Part of my job at GVSHP as the Director of Research and Preservation is to review all certificate of appropriateness applications for proposed changes to the landmarked buildings in our area (click HERE for the GVSHP Landmarks webpage). Consequently, I am presented with a continuous stream of architectural resources that vary in type, style and period of construction. For me, it is usually the more pedestrian and modest buildings that I find interesting and, at times, beautiful. One such building just came across my desk, 59 Bleecker Street in the NoHo Historic District and next to the Bayard Condict Building, and so today we will look into the history and architecture of this structure beyond the description in the designation report.
What is now the NoHo Historic District was once farmland belonging to many of New York’s prominent early families prior to the Revolutionary War through the early 19th century. By the first decade of the 19th century, a few houses had been built along the then existing streets, with the greatest concentration standing on the west side of Broadway between Bleecker Street and Astor Place. From the 1820s to the 1840s, the area around Broadway between Houston Street and Astor Place developed as a fashionable residential district lined with lavish Federal and Greek Revival style residences. Property values across the city and in this area began to rise in the 1820’s, driven in part by the opening of the Erie Canal connecting the Great Lakes with the Hudson River and the subsequent increase in commerce in the northeast, particularly in New York City.
By the mid-19th century, commerce pushed its way north of Houston Street and the area developed into a primarily commercial one, particularly after the Civil War. An economic boom beginning in the 1880s, along with improvements in freight and passenger transportation, hastened commercial development in the NoHo area. This building development would reach its peak during the 1890’s. A significant change to the area’s street pattern came with the construction of Lafayette Street. The construction of this new thoroughfare began in 1897, incorporating Elm Street and Lafayette Place and resulted in the total or partial demolition of many buildings located on the three blocks between East Houston Street and Great Jones Street. The plan also included the construction of New York’s first subway line along Elm Street and Lafayette Place. The project was completed with the opening of the subway line after the turn of the century. The evidence of this street project is still seen today in the exposed party-walls and oddly-shaped sliver lots found on Lafayette Street, south of Great Jones Street.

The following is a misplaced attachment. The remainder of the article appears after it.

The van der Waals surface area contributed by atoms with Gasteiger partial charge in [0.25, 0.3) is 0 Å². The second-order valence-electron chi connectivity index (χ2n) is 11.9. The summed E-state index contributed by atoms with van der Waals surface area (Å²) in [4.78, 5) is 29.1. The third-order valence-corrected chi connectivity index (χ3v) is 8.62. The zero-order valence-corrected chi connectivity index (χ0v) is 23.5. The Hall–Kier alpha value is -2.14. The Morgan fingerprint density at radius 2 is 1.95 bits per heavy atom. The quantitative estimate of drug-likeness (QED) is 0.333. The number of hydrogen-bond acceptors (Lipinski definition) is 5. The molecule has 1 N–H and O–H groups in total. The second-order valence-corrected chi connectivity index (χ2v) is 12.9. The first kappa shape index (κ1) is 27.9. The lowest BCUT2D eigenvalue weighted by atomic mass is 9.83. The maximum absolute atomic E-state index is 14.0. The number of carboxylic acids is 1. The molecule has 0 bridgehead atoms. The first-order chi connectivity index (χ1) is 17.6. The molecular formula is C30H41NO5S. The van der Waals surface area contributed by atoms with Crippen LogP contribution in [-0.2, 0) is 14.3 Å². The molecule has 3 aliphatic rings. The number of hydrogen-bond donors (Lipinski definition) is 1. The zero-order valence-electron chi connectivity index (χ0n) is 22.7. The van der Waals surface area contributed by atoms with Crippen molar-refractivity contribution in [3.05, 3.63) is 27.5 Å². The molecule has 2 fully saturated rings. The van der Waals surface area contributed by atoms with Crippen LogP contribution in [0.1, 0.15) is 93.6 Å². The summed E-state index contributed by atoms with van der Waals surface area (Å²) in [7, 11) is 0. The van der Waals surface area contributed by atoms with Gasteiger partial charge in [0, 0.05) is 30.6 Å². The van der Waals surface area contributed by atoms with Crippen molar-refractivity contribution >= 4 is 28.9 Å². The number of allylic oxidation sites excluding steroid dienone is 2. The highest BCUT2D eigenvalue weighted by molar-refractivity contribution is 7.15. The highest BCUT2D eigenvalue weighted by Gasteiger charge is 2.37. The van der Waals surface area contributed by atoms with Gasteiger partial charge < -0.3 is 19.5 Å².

After the turn-of-the century, commercial areas south of 14th Street began to face increasing competition for tenants from newly-developing districts uptown, and this slide continued after World War I. The economic boom of the 1920’s somewhat improved the occupancy rate in the district, but the quality of the tenants remained below that of previous decades. Construction in the area during the 1920’s was far less ambitious than the multi-story loft and commercial structures of previous decades. Typically during this time one-story commercial buildings were constructed that are often referred to as “taxpayers.” Many of these “taxpayers” replaced deteriorated early-19th century houses, which had been long converted to commercial use and which contained the area’s least rentable spaces. Automobile related businesses gained a foothold along Lafayette Street, where older commercial buildings were replaced by gas stations and garages, and the ground stories of a number of store and loft buildings were converted to automobile showrooms and repair shops.
Located at the corner of Bleecker and Lafayette Streets, 59 Bleecker Street was built in 1929 as an automobile service station and “taxpayer,” in the Art Deco style. It was designed by Frederick Henry Klie for Philip Wolf following the trend when many of the area’s early residential buildings were being demolished for parking lots and gas stations servicing the increasing number of privately-owned automobiles. This building replaced several three- and four-story brick houses.
The architect for this building was Frederick Henry Klie. Klie was born in New York City in 1888 to German-born parents. He attended Cornell University and began his professional career drafting in the design office of Edward Burnett. He opened his own office in the early 1920s, and continued to practice until at least 1940. Klie was responsible for another New York City landmark, 41-67 Greenpoint Avenue (part of the Eberhard Faber Pencil Company Historic District).
As originally built, 59 Bleecker Street was “L” shaped in its footprint with a storefront along the Bleecker Street facade and along the Lafayette side, with the facade stepped back to allow for automobiles to access the garage and gasoline pumps. The most decorative feature of this utilitarian one story structure were the Art Deco terracotta tiles with a repetitive decorative motif that adorn the parapet above the storefront. By the 1960’s the garage portion of the structure was re-built, but the original storefront along Bleecker and at the corner are still intact, as is the parapet capping this section of the building.
The current plan for this 1929 building calls for the restoration of the original section of the building along Bleecker Street and the demolition and reconstruction of the non-historic section along Lafayette converting it from a garage to retail space. For further information on this application including upcoming hearings, click HERE and to see the proposal, click HERE.